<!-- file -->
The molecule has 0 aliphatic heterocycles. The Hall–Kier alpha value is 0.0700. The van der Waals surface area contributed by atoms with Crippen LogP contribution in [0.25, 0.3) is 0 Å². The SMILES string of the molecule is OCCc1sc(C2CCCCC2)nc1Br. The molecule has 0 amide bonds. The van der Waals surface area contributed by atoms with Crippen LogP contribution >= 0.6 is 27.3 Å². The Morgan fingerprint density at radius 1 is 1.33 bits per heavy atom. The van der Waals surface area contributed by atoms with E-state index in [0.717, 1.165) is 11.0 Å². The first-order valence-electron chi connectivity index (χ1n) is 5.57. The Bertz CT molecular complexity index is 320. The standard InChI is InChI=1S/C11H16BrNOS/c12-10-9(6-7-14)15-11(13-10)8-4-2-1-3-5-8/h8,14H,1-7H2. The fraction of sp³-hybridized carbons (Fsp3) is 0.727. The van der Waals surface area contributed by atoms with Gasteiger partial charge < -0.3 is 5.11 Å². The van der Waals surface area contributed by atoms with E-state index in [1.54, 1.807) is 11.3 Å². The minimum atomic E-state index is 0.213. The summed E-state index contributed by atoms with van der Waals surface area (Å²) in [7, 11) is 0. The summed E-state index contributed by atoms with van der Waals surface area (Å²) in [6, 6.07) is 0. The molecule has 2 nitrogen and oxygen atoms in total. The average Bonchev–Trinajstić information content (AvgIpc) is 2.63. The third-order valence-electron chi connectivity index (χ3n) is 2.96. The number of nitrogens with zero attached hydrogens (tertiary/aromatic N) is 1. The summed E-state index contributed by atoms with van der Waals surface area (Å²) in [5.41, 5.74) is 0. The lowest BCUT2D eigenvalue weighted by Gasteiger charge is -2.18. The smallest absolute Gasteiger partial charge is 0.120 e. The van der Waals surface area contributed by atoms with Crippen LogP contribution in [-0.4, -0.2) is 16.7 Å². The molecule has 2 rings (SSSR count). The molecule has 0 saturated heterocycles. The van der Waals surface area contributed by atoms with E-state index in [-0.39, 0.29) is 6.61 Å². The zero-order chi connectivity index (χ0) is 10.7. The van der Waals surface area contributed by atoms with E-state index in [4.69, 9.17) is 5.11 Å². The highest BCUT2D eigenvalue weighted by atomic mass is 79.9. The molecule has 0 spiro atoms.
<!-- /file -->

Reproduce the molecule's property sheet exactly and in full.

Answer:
The molecule has 0 aliphatic heterocycles. The Hall–Kier alpha value is 0.0700. The van der Waals surface area contributed by atoms with Crippen LogP contribution in [0.25, 0.3) is 0 Å². The SMILES string of the molecule is OCCc1sc(C2CCCCC2)nc1Br. The molecule has 0 amide bonds. The van der Waals surface area contributed by atoms with Crippen LogP contribution >= 0.6 is 27.3 Å². The Morgan fingerprint density at radius 1 is 1.33 bits per heavy atom. The van der Waals surface area contributed by atoms with E-state index in [0.717, 1.165) is 11.0 Å². The first-order valence-electron chi connectivity index (χ1n) is 5.57. The Bertz CT molecular complexity index is 320. The standard InChI is InChI=1S/C11H16BrNOS/c12-10-9(6-7-14)15-11(13-10)8-4-2-1-3-5-8/h8,14H,1-7H2. The fraction of sp³-hybridized carbons (Fsp3) is 0.727. The van der Waals surface area contributed by atoms with Gasteiger partial charge < -0.3 is 5.11 Å². The van der Waals surface area contributed by atoms with E-state index in [1.54, 1.807) is 11.3 Å². The minimum atomic E-state index is 0.213. The summed E-state index contributed by atoms with van der Waals surface area (Å²) in [7, 11) is 0. The summed E-state index contributed by atoms with van der Waals surface area (Å²) in [6, 6.07) is 0. The molecule has 2 nitrogen and oxygen atoms in total. The average Bonchev–Trinajstić information content (AvgIpc) is 2.63. The third-order valence-electron chi connectivity index (χ3n) is 2.96. The number of nitrogens with zero attached hydrogens (tertiary/aromatic N) is 1. The summed E-state index contributed by atoms with van der Waals surface area (Å²) in [5.41, 5.74) is 0. The lowest BCUT2D eigenvalue weighted by Gasteiger charge is -2.18. The smallest absolute Gasteiger partial charge is 0.120 e. The van der Waals surface area contributed by atoms with Crippen LogP contribution in [-0.4, -0.2) is 16.7 Å². The molecule has 2 rings (SSSR count). The molecule has 0 saturated heterocycles. The van der Waals surface area contributed by atoms with E-state index in [-0.39, 0.29) is 6.61 Å². The zero-order chi connectivity index (χ0) is 10.7. The van der Waals surface area contributed by atoms with E-state index in [4.69, 9.17) is 5.11 Å². The highest BCUT2D eigenvalue weighted by atomic mass is 79.9. The molecule has 0 spiro atoms.